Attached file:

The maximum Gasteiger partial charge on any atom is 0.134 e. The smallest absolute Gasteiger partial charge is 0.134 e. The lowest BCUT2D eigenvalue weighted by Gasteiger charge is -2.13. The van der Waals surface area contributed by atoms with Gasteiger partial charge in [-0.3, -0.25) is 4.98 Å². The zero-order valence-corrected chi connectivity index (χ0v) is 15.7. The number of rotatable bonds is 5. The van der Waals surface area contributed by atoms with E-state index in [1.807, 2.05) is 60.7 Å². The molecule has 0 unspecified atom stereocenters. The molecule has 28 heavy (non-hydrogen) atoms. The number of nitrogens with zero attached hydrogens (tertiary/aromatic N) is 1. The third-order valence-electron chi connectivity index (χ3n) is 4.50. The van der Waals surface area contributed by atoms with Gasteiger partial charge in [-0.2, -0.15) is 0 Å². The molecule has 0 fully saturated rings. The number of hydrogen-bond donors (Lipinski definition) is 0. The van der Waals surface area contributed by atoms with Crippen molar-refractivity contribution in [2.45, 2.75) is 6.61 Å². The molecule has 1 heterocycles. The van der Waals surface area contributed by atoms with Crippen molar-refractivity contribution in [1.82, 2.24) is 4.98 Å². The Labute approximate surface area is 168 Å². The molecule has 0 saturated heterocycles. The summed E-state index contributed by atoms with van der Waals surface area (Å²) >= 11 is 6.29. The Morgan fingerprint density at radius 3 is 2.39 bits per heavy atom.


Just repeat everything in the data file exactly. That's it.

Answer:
The maximum Gasteiger partial charge on any atom is 0.134 e. The smallest absolute Gasteiger partial charge is 0.134 e. The lowest BCUT2D eigenvalue weighted by Gasteiger charge is -2.13. The van der Waals surface area contributed by atoms with Gasteiger partial charge in [-0.3, -0.25) is 4.98 Å². The zero-order valence-corrected chi connectivity index (χ0v) is 15.7. The number of rotatable bonds is 5. The van der Waals surface area contributed by atoms with E-state index in [1.807, 2.05) is 60.7 Å². The molecule has 0 unspecified atom stereocenters. The molecule has 28 heavy (non-hydrogen) atoms. The number of nitrogens with zero attached hydrogens (tertiary/aromatic N) is 1. The third-order valence-electron chi connectivity index (χ3n) is 4.50. The van der Waals surface area contributed by atoms with Gasteiger partial charge in [-0.2, -0.15) is 0 Å². The molecule has 0 fully saturated rings. The number of hydrogen-bond donors (Lipinski definition) is 0. The van der Waals surface area contributed by atoms with Crippen molar-refractivity contribution in [2.45, 2.75) is 6.61 Å². The molecule has 1 heterocycles. The van der Waals surface area contributed by atoms with Crippen molar-refractivity contribution in [1.82, 2.24) is 4.98 Å². The Labute approximate surface area is 168 Å². The molecule has 0 saturated heterocycles. The summed E-state index contributed by atoms with van der Waals surface area (Å²) >= 11 is 6.29. The Morgan fingerprint density at radius 3 is 2.39 bits per heavy atom.